Apple's new Safari takes a page from Chrome
The latest version of the Safari browser looks a lot like Google's Chrome, but with unique gesture support on the trackpad.
SAN FRANCISCO -- Apple unveiled a new version of Safari today at the company's World Wide Developer's Conference here. The browser takes some visual cues from the competition but manages to maintain its unique take on browsing.
Not unlike Google's Chrome, Safari 6 ditches its search bar in favor of a unified search-and-URL location bar. As with Chrome, and optional in Firefox, the search-location bar clears up a significant chunk of the ever-dwindling browser screen real estate. You'll have more room for extension icons, basically.
The new Safari also synchronizes tabs from iCloud, so you can easily open tabs from other iCloud-enabled devices. Tab syncing has been available in Firefox, Chrome, and Opera -- albeit through their own proprietary syncing systems.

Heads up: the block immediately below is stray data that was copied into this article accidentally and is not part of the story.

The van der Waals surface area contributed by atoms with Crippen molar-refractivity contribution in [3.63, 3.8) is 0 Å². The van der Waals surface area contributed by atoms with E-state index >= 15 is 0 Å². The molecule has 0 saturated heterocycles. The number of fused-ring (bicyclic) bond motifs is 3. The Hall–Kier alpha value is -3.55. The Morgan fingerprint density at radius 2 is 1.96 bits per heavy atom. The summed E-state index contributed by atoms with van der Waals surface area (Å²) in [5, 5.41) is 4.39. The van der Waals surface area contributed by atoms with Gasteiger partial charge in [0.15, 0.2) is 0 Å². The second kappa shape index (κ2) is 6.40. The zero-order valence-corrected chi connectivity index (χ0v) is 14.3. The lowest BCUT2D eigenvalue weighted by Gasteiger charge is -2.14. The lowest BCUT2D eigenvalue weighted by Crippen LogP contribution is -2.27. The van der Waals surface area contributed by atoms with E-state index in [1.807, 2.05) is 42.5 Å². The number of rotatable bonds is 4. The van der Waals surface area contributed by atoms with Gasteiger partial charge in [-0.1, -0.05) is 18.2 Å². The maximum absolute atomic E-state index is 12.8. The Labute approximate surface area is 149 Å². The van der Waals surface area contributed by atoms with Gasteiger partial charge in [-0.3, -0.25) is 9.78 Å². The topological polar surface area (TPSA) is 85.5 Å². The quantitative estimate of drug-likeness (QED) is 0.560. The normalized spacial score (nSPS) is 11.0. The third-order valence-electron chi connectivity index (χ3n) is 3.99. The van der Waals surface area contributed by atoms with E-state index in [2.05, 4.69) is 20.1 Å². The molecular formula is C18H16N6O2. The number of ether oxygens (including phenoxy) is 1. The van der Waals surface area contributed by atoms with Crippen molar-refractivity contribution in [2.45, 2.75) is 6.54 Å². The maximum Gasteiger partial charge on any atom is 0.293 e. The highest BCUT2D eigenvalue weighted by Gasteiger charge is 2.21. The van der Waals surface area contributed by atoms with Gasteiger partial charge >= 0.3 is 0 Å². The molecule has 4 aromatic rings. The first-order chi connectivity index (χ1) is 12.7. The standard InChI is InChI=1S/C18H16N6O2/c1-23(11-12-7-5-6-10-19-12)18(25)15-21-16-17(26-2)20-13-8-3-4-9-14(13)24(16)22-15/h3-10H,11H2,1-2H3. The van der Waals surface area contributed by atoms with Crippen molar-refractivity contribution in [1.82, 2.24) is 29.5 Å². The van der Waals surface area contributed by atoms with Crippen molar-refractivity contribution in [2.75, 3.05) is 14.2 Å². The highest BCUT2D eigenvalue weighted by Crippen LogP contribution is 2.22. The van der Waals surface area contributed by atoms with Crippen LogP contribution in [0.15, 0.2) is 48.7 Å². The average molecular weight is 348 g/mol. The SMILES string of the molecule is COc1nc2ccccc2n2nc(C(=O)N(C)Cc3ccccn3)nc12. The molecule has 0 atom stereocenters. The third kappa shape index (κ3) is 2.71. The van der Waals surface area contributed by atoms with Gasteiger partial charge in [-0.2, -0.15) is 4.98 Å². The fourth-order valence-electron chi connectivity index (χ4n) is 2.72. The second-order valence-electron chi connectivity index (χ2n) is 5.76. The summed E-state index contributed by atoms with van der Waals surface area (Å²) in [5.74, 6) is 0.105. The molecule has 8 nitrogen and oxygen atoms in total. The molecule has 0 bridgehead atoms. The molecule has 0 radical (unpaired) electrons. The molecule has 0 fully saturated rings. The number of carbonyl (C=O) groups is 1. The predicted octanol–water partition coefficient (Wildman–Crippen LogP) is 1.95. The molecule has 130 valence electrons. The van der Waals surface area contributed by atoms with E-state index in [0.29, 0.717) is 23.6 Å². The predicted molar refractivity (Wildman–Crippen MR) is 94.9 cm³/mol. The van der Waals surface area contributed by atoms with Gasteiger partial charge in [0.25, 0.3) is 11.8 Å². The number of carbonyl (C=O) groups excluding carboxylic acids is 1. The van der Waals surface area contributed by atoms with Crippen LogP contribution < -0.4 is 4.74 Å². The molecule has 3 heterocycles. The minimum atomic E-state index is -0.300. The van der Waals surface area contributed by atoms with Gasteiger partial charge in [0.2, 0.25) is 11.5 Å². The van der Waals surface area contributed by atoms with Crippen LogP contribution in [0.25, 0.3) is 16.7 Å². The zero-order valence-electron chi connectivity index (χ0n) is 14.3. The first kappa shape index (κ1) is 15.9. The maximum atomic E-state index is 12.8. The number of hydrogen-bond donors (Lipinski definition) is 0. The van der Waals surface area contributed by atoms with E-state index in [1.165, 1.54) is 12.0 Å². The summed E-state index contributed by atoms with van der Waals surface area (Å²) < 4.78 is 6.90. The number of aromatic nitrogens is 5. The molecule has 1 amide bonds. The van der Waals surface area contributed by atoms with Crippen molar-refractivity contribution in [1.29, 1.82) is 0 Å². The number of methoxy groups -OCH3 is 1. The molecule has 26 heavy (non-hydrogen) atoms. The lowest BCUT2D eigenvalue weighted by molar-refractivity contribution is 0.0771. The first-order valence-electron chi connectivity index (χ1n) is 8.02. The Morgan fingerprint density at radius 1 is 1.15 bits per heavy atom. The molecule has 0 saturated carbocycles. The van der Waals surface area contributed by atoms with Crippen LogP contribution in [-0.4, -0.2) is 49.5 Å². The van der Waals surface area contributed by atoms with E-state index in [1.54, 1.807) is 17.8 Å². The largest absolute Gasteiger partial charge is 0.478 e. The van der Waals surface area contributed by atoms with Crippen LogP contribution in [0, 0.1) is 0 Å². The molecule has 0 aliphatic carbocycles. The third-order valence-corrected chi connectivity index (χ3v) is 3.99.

Unlike those browsers, the new Safari will also let you "flip" through your tabs on the Mac TrackPad with new gestures. The Tab View feature lets you scroll through your open tabs in what appears to be a style similar to Cover Flow. When you use it on a Mac, though, the TrackPad gestures will let you use pinch-to-zoom to jump from an open tab to the Tab View, scroll around, and then jump into a different tab.
It's not clear at this time whether the TrackPad tab gesture feature works only in Mountain Lion, or on previous versions of OS X as well. While this could be a very effective way to navigate a dozen or so tabs, it's not apparent yet how well it will handle three or four dozen tabs.
Federighi described the new scrolling architecture to the WWDC audience as "awesome."
Safari 6 for Macs will ship with Mountain Lion in July. Apple has not yet said when the update will be available for Windows, or which features will work in pre-Mountain Lion versions of OS X.